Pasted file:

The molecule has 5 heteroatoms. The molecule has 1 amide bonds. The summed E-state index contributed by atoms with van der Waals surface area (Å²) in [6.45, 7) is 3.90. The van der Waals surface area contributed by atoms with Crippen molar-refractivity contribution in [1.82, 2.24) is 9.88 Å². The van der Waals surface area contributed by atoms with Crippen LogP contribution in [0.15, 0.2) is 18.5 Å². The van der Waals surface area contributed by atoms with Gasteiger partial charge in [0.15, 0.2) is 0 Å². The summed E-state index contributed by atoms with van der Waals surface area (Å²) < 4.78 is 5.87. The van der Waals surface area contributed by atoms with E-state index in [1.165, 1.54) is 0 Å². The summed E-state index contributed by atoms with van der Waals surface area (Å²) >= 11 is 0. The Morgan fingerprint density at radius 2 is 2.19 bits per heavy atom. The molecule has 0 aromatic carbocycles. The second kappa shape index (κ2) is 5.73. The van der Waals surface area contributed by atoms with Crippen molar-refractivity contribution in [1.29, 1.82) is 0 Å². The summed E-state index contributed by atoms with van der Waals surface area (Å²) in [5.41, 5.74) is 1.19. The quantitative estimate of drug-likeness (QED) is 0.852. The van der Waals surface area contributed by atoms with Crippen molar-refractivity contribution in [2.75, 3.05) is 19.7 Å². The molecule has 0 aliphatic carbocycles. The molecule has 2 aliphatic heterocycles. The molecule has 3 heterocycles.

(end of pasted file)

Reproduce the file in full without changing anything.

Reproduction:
The molecule has 5 heteroatoms. The molecule has 1 amide bonds. The summed E-state index contributed by atoms with van der Waals surface area (Å²) in [6.45, 7) is 3.90. The van der Waals surface area contributed by atoms with Crippen molar-refractivity contribution in [1.82, 2.24) is 9.88 Å². The van der Waals surface area contributed by atoms with Crippen LogP contribution in [0.15, 0.2) is 18.5 Å². The van der Waals surface area contributed by atoms with Gasteiger partial charge in [0.15, 0.2) is 0 Å². The summed E-state index contributed by atoms with van der Waals surface area (Å²) < 4.78 is 5.87. The van der Waals surface area contributed by atoms with E-state index in [1.165, 1.54) is 0 Å². The summed E-state index contributed by atoms with van der Waals surface area (Å²) >= 11 is 0. The Morgan fingerprint density at radius 2 is 2.19 bits per heavy atom. The molecule has 0 aromatic carbocycles. The second kappa shape index (κ2) is 5.73. The van der Waals surface area contributed by atoms with Crippen molar-refractivity contribution in [1.29, 1.82) is 0 Å². The summed E-state index contributed by atoms with van der Waals surface area (Å²) in [5.41, 5.74) is 1.19. The quantitative estimate of drug-likeness (QED) is 0.852. The van der Waals surface area contributed by atoms with Crippen molar-refractivity contribution in [2.75, 3.05) is 19.7 Å². The molecule has 0 aliphatic carbocycles. The molecule has 2 aliphatic heterocycles. The molecule has 3 heterocycles.